On the second night of the two-part Cali lo-fi show at Rhino’s Youth Center in Bloomington, the price was raised from ten bucks to twelve. If you pre=ordered the tickets, however, both shows were included for a lowered price of $18.
Originally, both bands were supposed to play on the same night. Due to booking confusion with Wavves’ manager, the show had to be broken into two parts. The first night fared better than the second.
According to Dan Coleman of Sprit of 68 Promotions, there were 216 tickets sold at the first night for Wavves. 92 of those were pre-sale tickets. On the second night, there were slightly less — 150 altogether and 70 of them presale. Coleman speculates that local newspaper The Indiana Daily Student’s interview with Nathan Williams of Wavves had something to do with the hype surrounding the first night.
I talked to a few younger kids who had only heard of Wavves a few days prior. The crowd the first night was definitely younger than that of the No Age crowd.
“I knew it wasn’t going to be a bunch of 30-year-olds, but you forget how young kids can be,” Coleman said.
“It seemed like it was a lot of people’s first show,” said Bloomington resident Prianka Rayamajhi.
It is no accident that the show was set up at the largest all-ages venue in Bloomington.
“Both bands come from a DIY punk background,” Coleman said. “And most bands prefer to play an all-ages venue anyway.”
Dean Spunt and Randy Randall of No Age both agreed that they try to play all-ages venues as much as they can on tour. Even back home in Los Angeles they used to play often at The Smell, an all-ages drug and alcohol-free venue.
“Why exclude anyone?” said Randall. “It would be like playing a men’s only or women’s only venue. You shouldn’t have to miss a band just because you’re under 21.”
This was actually No Age’s second time at Rhino’s, which they said was “not unlike The Smell”. They played at Rhino’s in Bloomington last year with Deerhunter.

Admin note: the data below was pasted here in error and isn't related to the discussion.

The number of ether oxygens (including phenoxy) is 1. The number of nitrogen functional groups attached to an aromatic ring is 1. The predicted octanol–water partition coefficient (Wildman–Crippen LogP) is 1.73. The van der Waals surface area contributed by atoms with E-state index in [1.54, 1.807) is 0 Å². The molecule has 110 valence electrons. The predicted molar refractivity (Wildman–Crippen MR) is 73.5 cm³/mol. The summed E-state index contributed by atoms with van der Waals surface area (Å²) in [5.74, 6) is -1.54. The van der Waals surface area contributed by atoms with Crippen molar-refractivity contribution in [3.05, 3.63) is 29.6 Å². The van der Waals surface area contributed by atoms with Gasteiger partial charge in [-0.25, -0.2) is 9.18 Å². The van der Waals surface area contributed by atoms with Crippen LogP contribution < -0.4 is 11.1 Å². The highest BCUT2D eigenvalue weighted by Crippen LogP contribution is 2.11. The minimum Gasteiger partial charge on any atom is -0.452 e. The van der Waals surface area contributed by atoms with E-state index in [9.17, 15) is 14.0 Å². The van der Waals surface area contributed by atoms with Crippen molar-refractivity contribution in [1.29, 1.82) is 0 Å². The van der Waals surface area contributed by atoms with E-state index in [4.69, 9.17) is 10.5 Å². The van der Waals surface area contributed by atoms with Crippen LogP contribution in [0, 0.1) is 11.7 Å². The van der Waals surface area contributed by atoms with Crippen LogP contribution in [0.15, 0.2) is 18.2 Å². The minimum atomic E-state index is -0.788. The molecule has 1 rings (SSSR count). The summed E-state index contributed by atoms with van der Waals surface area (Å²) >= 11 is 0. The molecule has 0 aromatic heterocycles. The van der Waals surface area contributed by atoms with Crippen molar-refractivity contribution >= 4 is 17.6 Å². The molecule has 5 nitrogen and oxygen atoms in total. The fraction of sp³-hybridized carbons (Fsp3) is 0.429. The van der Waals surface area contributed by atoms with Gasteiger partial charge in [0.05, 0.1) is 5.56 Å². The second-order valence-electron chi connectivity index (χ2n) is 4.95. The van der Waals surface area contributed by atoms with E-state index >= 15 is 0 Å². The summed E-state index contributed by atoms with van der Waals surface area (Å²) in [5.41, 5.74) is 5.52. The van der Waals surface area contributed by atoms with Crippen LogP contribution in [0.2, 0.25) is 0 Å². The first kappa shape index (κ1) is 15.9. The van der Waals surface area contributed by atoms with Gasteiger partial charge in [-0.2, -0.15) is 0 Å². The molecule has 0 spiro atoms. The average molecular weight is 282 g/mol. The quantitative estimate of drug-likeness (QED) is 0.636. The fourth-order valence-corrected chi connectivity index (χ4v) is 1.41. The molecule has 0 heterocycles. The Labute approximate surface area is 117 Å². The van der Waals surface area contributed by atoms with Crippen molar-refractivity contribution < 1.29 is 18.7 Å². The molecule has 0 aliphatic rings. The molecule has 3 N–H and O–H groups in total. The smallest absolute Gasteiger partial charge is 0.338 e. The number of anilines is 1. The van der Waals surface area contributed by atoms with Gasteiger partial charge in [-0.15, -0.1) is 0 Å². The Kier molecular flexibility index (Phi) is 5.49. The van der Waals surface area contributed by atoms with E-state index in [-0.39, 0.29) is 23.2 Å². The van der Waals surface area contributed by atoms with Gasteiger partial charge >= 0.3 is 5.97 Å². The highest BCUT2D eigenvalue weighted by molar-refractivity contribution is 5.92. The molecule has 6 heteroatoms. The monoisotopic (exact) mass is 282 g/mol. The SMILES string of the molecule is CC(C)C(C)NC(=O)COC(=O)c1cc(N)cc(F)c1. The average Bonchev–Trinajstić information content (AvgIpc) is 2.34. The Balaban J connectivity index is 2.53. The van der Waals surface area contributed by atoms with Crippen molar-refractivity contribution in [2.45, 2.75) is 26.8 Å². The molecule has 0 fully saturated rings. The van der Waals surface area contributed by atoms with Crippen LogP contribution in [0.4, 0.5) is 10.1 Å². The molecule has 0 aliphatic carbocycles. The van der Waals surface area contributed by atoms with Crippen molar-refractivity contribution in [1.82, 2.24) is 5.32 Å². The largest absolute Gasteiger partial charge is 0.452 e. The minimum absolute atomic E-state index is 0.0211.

The band was excited to play with Wavves, but happy with the way the show turned out.
Spunt and Wavves lead singer Nathan Williams actually lived four houses down from each other at one point. They met in 2005. In 2009 Spunt’s label, Post Present Medium, put out a 7” for Wavves called To the Dregs.
- The Broderick's vocalist Max Mullen channels the sound of Libertines' front man Pete Doherty.
In keeping with No Age’s DIY aesthetic, two local bands opened Wednesday night’s show. The Broderick, a four-piece from Bloomington, has an effortlessly full sound with vocals that channel the garage-pop sensibility of Pete Doherty’s Libertines. The bassist’s slappy style often took the sound in an entirely different direction, but it worked with their set.
Following The Broderick, Indiana boys Erik Fox (Muncie) and Aaron Bragg (Bloomington) of Osteoferocious played a lo-fi semi-psychedelic set with surfy riffs, loud drums and rotating vocals. No wonder Coleman booked them for this show — they fit right in with the Cali bands of both nights.
- Aaron Bragg of Osteoferocious concentrates on his band mate as he switches his pedals.
Bringing the double evening to a close, No Age’s set was strong and high-energy. They made it a point to include the crowd, commenting on kids’ T-shirts and asking questions.
“The best part of both nights was that after the No Age concert, they took the time to talk to their fans,” said Bloomington resident Nathaniel Alcock. “A lot of young kids got inspiration.”
- Randy Randall (guitar) and Dean Spunt (drums) are not generally a 3-piece, but when touring and playing live they must find a third person to fill in the sampling that either of them do during the recording process.
- Amongst all six bands who played the two shows, No Age's Randy Randall had the most impressive set of pedals, creating an ear-blasting lo-fi sound.
All photos by Sara Baldwin. See more from the show on her flickr page.